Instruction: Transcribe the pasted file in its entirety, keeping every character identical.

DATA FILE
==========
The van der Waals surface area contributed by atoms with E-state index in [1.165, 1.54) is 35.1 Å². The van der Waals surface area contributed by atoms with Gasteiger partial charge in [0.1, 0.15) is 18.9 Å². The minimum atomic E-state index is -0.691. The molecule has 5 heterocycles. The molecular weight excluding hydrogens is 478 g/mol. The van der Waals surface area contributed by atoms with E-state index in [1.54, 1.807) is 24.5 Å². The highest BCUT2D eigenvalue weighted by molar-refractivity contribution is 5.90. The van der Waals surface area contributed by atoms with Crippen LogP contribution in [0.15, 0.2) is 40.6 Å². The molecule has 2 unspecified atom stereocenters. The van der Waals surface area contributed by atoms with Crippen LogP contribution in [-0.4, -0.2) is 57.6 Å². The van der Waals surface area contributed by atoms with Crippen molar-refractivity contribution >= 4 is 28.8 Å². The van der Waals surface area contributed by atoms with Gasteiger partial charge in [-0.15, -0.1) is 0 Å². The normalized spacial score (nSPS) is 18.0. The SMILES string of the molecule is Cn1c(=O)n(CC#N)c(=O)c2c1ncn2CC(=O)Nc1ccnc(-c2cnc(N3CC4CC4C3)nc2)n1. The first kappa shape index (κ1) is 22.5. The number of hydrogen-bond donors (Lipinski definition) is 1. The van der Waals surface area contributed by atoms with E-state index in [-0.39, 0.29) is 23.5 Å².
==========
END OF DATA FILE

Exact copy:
The van der Waals surface area contributed by atoms with E-state index in [1.165, 1.54) is 35.1 Å². The van der Waals surface area contributed by atoms with Gasteiger partial charge in [0.1, 0.15) is 18.9 Å². The minimum atomic E-state index is -0.691. The molecule has 5 heterocycles. The molecular weight excluding hydrogens is 478 g/mol. The van der Waals surface area contributed by atoms with E-state index in [1.54, 1.807) is 24.5 Å². The highest BCUT2D eigenvalue weighted by molar-refractivity contribution is 5.90. The van der Waals surface area contributed by atoms with Crippen LogP contribution in [0.15, 0.2) is 40.6 Å². The molecule has 2 unspecified atom stereocenters. The van der Waals surface area contributed by atoms with Crippen LogP contribution in [-0.4, -0.2) is 57.6 Å². The van der Waals surface area contributed by atoms with Crippen molar-refractivity contribution >= 4 is 28.8 Å². The van der Waals surface area contributed by atoms with Gasteiger partial charge in [-0.15, -0.1) is 0 Å². The normalized spacial score (nSPS) is 18.0. The SMILES string of the molecule is Cn1c(=O)n(CC#N)c(=O)c2c1ncn2CC(=O)Nc1ccnc(-c2cnc(N3CC4CC4C3)nc2)n1. The first kappa shape index (κ1) is 22.5. The number of hydrogen-bond donors (Lipinski definition) is 1. The van der Waals surface area contributed by atoms with E-state index in [-0.39, 0.29) is 23.5 Å².